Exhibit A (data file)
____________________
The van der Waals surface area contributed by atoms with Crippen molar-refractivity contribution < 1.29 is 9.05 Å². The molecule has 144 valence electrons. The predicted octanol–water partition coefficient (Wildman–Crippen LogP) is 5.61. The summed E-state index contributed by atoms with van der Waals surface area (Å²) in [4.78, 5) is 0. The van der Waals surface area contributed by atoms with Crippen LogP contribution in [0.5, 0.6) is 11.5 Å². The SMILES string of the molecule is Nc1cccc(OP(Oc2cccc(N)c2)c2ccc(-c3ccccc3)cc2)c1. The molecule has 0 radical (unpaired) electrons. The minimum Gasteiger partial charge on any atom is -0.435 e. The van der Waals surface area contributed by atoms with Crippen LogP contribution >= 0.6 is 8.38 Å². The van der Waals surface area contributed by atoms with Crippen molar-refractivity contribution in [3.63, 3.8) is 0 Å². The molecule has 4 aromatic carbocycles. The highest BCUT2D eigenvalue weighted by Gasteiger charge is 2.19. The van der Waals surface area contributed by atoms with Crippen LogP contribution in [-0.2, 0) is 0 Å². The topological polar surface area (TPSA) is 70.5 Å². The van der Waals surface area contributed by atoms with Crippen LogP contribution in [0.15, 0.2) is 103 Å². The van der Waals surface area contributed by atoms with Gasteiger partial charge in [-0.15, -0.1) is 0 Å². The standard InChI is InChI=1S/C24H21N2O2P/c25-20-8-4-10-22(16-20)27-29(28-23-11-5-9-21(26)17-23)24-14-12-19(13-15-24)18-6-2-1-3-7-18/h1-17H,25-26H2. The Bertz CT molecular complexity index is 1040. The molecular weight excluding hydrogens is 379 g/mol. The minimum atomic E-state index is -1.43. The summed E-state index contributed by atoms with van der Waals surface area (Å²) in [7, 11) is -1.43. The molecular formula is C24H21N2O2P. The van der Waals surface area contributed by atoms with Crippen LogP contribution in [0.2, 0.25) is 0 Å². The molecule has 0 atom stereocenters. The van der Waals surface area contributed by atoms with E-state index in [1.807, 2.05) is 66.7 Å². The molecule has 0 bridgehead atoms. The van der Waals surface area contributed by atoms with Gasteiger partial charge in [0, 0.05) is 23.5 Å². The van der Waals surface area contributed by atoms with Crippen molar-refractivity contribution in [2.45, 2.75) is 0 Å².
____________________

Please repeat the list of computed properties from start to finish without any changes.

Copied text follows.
The van der Waals surface area contributed by atoms with Crippen molar-refractivity contribution < 1.29 is 9.05 Å². The molecule has 144 valence electrons. The predicted octanol–water partition coefficient (Wildman–Crippen LogP) is 5.61. The summed E-state index contributed by atoms with van der Waals surface area (Å²) in [4.78, 5) is 0. The van der Waals surface area contributed by atoms with Crippen LogP contribution in [0.5, 0.6) is 11.5 Å². The SMILES string of the molecule is Nc1cccc(OP(Oc2cccc(N)c2)c2ccc(-c3ccccc3)cc2)c1. The molecule has 0 radical (unpaired) electrons. The minimum Gasteiger partial charge on any atom is -0.435 e. The van der Waals surface area contributed by atoms with Crippen LogP contribution >= 0.6 is 8.38 Å². The van der Waals surface area contributed by atoms with Crippen molar-refractivity contribution in [3.63, 3.8) is 0 Å². The molecule has 4 aromatic carbocycles. The highest BCUT2D eigenvalue weighted by Gasteiger charge is 2.19. The van der Waals surface area contributed by atoms with Crippen LogP contribution in [-0.2, 0) is 0 Å². The topological polar surface area (TPSA) is 70.5 Å². The van der Waals surface area contributed by atoms with Crippen LogP contribution in [0.15, 0.2) is 103 Å². The van der Waals surface area contributed by atoms with Gasteiger partial charge in [-0.15, -0.1) is 0 Å². The standard InChI is InChI=1S/C24H21N2O2P/c25-20-8-4-10-22(16-20)27-29(28-23-11-5-9-21(26)17-23)24-14-12-19(13-15-24)18-6-2-1-3-7-18/h1-17H,25-26H2. The Bertz CT molecular complexity index is 1040. The molecular weight excluding hydrogens is 379 g/mol. The minimum atomic E-state index is -1.43. The summed E-state index contributed by atoms with van der Waals surface area (Å²) in [7, 11) is -1.43. The molecular formula is C24H21N2O2P. The van der Waals surface area contributed by atoms with Crippen LogP contribution in [0.2, 0.25) is 0 Å². The molecule has 0 atom stereocenters. The van der Waals surface area contributed by atoms with E-state index in [1.807, 2.05) is 66.7 Å². The molecule has 0 bridgehead atoms. The van der Waals surface area contributed by atoms with Gasteiger partial charge in [0, 0.05) is 23.5 Å². The van der Waals surface area contributed by atoms with Crippen molar-refractivity contribution in [2.45, 2.75) is 0 Å².